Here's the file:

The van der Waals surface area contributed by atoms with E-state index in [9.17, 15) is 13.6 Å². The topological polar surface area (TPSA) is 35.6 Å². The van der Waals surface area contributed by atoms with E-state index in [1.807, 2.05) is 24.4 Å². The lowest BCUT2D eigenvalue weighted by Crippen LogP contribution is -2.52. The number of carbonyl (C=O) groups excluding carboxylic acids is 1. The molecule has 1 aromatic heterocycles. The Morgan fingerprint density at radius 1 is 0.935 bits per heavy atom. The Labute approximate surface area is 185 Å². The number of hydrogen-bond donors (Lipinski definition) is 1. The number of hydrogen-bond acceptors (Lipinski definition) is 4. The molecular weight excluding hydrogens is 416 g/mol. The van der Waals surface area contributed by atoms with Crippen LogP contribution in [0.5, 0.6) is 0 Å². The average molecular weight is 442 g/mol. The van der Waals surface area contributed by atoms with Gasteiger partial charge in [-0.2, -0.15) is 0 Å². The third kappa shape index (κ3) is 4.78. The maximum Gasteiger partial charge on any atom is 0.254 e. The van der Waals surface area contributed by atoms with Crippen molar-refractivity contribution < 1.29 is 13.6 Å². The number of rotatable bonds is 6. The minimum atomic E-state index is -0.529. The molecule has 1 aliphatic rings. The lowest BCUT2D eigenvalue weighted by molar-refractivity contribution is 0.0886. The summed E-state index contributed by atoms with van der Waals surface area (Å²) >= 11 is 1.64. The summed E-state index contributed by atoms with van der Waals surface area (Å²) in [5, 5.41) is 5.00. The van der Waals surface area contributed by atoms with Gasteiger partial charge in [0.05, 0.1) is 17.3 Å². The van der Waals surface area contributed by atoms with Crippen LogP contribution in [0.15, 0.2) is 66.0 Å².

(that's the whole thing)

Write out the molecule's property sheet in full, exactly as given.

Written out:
The van der Waals surface area contributed by atoms with E-state index in [9.17, 15) is 13.6 Å². The topological polar surface area (TPSA) is 35.6 Å². The van der Waals surface area contributed by atoms with E-state index in [1.807, 2.05) is 24.4 Å². The lowest BCUT2D eigenvalue weighted by Crippen LogP contribution is -2.52. The number of carbonyl (C=O) groups excluding carboxylic acids is 1. The molecule has 1 aromatic heterocycles. The Morgan fingerprint density at radius 1 is 0.935 bits per heavy atom. The Labute approximate surface area is 185 Å². The number of hydrogen-bond donors (Lipinski definition) is 1. The number of hydrogen-bond acceptors (Lipinski definition) is 4. The molecular weight excluding hydrogens is 416 g/mol. The van der Waals surface area contributed by atoms with Crippen LogP contribution in [0.5, 0.6) is 0 Å². The average molecular weight is 442 g/mol. The van der Waals surface area contributed by atoms with Gasteiger partial charge in [-0.2, -0.15) is 0 Å². The third kappa shape index (κ3) is 4.78. The maximum Gasteiger partial charge on any atom is 0.254 e. The van der Waals surface area contributed by atoms with Crippen molar-refractivity contribution < 1.29 is 13.6 Å². The number of rotatable bonds is 6. The minimum atomic E-state index is -0.529. The molecule has 1 aliphatic rings. The lowest BCUT2D eigenvalue weighted by molar-refractivity contribution is 0.0886. The summed E-state index contributed by atoms with van der Waals surface area (Å²) >= 11 is 1.64. The summed E-state index contributed by atoms with van der Waals surface area (Å²) in [5, 5.41) is 5.00. The van der Waals surface area contributed by atoms with Gasteiger partial charge in [0.05, 0.1) is 17.3 Å². The van der Waals surface area contributed by atoms with Crippen LogP contribution in [0.15, 0.2) is 66.0 Å².